Sense and Nonsense: The Worst Punishment

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In the Phaedo, Plato tells of the punishment handed out in Tartarus for sins committed in this life. He pictures those swept along through the Acherusian Lake crying out to those they have “killed or misused.” It seems that “there is no relief for their suffering until they prevail upon those whom they have wronged; for this is the punishment which their judge has imposed upon them.” Already here, as so often in Plato, we see that some connection exists between our sins and the forgiveness of those against whom we have sinned.

Certain theories tell us that punishment should be “remedial,” de-signed only for the “reform” of the one committing the crime. The plot thickens somewhat when we consider the question of against whom sins are committed. Once in a while, on a basketball court, we see two offsetting fouls called against two players. This indicates that both are guilty of some violation. Usually, in such cases, the fouls are counterbalanced, so nothing happens. In most cases, however, we think of crime or sin as an act of one person (the guilty) against another person (the innocent). This seems to be what Plato had in mind.

Christian thought, and indeed civil penal law, adds the idea that sins and crimes, of their very nature, are not just one private person against another but also violations of the public order and of God’s law. In this case, our own efforts to repair any damage may not be enough. We may still have to go to confession, or appear before a court. The famous witticism that “No good deed goes unpunished,” in fact, stresses the original counterpart that this statement parodies, namely, crimes should be punished.

In the Crito, Socrates talks of his being banished to another “civilized” state—say, Thebes—rather than suffer death at the hands of Athens. The trouble with this alternative, he thought, was that the Thebans, being knowledgeable about such things, would not want a philosophic lawbreaker in their midst. So, Socrates really could not escape from Athens.

 

The popular opinion is, no doubt, that no one wants to be punished, even if guilty. One would do anything to escape punishment. This is not the view of Plato or Aristotle. They did not think that punishment by itself was unjust or to be avoided at any cost. Of course, they did not want punishment to be leveled at the innocent, or disproportionate to the crime. In itself, Aristotle thought that punishment was added to the law so that undisciplined youth (statistics hold most violent crimes are committed by young men between the ages of 16 and 32) could be restrained at least to the act of the law even if they would not follow its spirit.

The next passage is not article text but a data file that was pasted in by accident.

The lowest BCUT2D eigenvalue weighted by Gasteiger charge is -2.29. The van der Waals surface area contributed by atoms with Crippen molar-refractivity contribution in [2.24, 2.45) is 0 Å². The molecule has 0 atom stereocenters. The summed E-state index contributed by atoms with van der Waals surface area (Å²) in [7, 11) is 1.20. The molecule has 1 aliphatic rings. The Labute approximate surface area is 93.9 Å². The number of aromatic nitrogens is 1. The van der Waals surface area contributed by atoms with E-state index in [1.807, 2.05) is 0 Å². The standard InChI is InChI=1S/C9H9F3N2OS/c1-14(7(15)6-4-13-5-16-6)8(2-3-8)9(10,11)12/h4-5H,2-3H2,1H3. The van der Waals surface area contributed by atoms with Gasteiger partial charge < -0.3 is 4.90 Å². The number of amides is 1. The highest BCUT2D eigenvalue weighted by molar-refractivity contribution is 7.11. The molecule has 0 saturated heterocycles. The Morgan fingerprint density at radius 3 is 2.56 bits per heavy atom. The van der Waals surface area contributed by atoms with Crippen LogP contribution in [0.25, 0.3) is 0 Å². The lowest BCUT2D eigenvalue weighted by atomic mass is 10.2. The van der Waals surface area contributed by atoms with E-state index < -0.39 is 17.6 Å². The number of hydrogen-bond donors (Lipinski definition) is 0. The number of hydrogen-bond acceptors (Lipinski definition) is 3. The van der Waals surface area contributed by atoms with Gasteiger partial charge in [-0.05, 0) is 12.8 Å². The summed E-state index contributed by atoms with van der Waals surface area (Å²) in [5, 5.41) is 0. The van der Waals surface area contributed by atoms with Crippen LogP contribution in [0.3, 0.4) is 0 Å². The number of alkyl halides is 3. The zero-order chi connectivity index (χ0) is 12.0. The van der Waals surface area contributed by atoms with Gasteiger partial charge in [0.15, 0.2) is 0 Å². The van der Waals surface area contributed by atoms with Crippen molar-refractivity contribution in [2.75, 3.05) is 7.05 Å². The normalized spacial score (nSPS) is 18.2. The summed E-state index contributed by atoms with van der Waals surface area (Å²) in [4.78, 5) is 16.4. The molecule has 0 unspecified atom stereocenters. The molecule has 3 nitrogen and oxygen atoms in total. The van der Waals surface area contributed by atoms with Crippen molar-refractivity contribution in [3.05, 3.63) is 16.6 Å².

In his Gorgias, a dialogue about a young, handsome, undisciplined, dangerous, democratic politician, Plato spelled out the purpose and nature of punishment as well as anyone has since. Students are always astonished at this dialogue. So are their teachers. Quite bluntly, Plato says that, if we do commit sins or crimes, we should want to be punished. At first sight, we brush this position off as a Greek exaggeration. But, on closer study, we see that the desire for punishment by the guilty is the only thing that can really safeguard the public order by restoring inner order to the sinner’s soul. The law, St. Thomas says, cannot reach to the inner soul, but only to the exterior act. But it is from within that our acts proceed, and if conscience, commandment, and law do not deter us, then the threat of punishment is the only alternative.

The acceptance of punishment—assuming, of course, that the law is indeed good—shows that the one who caused the crime now understands the law did have a reason behind it. He can only restore the law’s principle by accepting punishment. The crime with its results remains “done”; it cannot be changed as it is now a fact of history. But it can be acknowledged. The refusal to accept punishment continues to be a sign of the actor’s claim to be above the law, to be, himself, the law.

Plato goes even further. Let us suppose that we hate someone who has committed serious crimes or immoralities. Let us further suppose we wanted to do him the most damage possible out of spite. What would we do? In this case, Plato says, we would take every means we can to prevent his punishment/repentance. Punishment might bring the doer to see the wrong. But non-punishment will assure that the immoral actor remains in his sin. Hence, he will be ultimately subject to eternal punishment. Why, we wonder, does Plato seem so up-to-date?

Rev. James V. Schall, S.J.

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Rev. James V. Schall, S.J., (1928-2019) taught government at the University of San Francisco and Georgetown University until his retirement in 2012. Besides being a regular Crisis columnist since 1983, Fr. Schall wrote nearly 50 books including The Mind That Is Catholic from Catholic University of America Press; Remembering Belloc from St. Augustine Press; and Reasonable Pleasures from Ignatius Press. His later books include A Line Through the Human Heart: On Sinning and Being Forgiven (2016) and On the Principles of Taxing Beer and Other Brief Philosophical Essays (2017). His last books are Catholicism and Intelligence (Emmaus Road, 2017); The Universe We Think In (CUA Press, 2018); Run That By Me Again (Tan, 2018) and The Reason for the Season (Sophia Institute Press, 2018).

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